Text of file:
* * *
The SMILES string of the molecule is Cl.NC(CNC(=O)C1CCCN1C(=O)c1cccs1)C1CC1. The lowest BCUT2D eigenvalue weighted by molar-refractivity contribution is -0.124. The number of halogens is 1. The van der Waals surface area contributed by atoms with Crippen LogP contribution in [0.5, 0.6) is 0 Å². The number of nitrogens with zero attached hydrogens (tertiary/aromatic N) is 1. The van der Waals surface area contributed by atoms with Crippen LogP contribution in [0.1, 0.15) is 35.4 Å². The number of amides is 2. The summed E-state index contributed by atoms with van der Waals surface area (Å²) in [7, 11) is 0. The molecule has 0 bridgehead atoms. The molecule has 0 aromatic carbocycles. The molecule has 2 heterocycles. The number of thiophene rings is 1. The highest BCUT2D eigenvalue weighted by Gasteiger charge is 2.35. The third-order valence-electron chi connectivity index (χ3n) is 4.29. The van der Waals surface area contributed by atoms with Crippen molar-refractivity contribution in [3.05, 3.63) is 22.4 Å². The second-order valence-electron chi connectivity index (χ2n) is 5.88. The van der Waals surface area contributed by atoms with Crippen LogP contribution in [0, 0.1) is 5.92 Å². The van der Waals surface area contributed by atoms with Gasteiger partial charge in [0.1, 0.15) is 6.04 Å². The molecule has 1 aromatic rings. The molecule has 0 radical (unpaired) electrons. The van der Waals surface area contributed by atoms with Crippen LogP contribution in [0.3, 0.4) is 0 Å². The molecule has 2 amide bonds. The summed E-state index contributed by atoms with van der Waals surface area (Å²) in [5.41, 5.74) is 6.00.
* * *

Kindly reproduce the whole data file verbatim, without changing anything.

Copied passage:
The SMILES string of the molecule is Cl.NC(CNC(=O)C1CCCN1C(=O)c1cccs1)C1CC1. The lowest BCUT2D eigenvalue weighted by molar-refractivity contribution is -0.124. The number of halogens is 1. The van der Waals surface area contributed by atoms with Crippen LogP contribution in [0.5, 0.6) is 0 Å². The number of nitrogens with zero attached hydrogens (tertiary/aromatic N) is 1. The van der Waals surface area contributed by atoms with Crippen LogP contribution in [0.1, 0.15) is 35.4 Å². The number of amides is 2. The summed E-state index contributed by atoms with van der Waals surface area (Å²) in [7, 11) is 0. The molecule has 0 bridgehead atoms. The molecule has 0 aromatic carbocycles. The molecule has 2 heterocycles. The number of thiophene rings is 1. The highest BCUT2D eigenvalue weighted by Gasteiger charge is 2.35. The third-order valence-electron chi connectivity index (χ3n) is 4.29. The van der Waals surface area contributed by atoms with Crippen molar-refractivity contribution in [3.05, 3.63) is 22.4 Å². The second-order valence-electron chi connectivity index (χ2n) is 5.88. The van der Waals surface area contributed by atoms with Crippen LogP contribution in [0, 0.1) is 5.92 Å². The van der Waals surface area contributed by atoms with Gasteiger partial charge in [0.1, 0.15) is 6.04 Å². The molecule has 1 aromatic rings. The molecule has 0 radical (unpaired) electrons. The van der Waals surface area contributed by atoms with Crippen LogP contribution in [0.3, 0.4) is 0 Å². The molecule has 2 amide bonds. The summed E-state index contributed by atoms with van der Waals surface area (Å²) in [5.41, 5.74) is 6.00.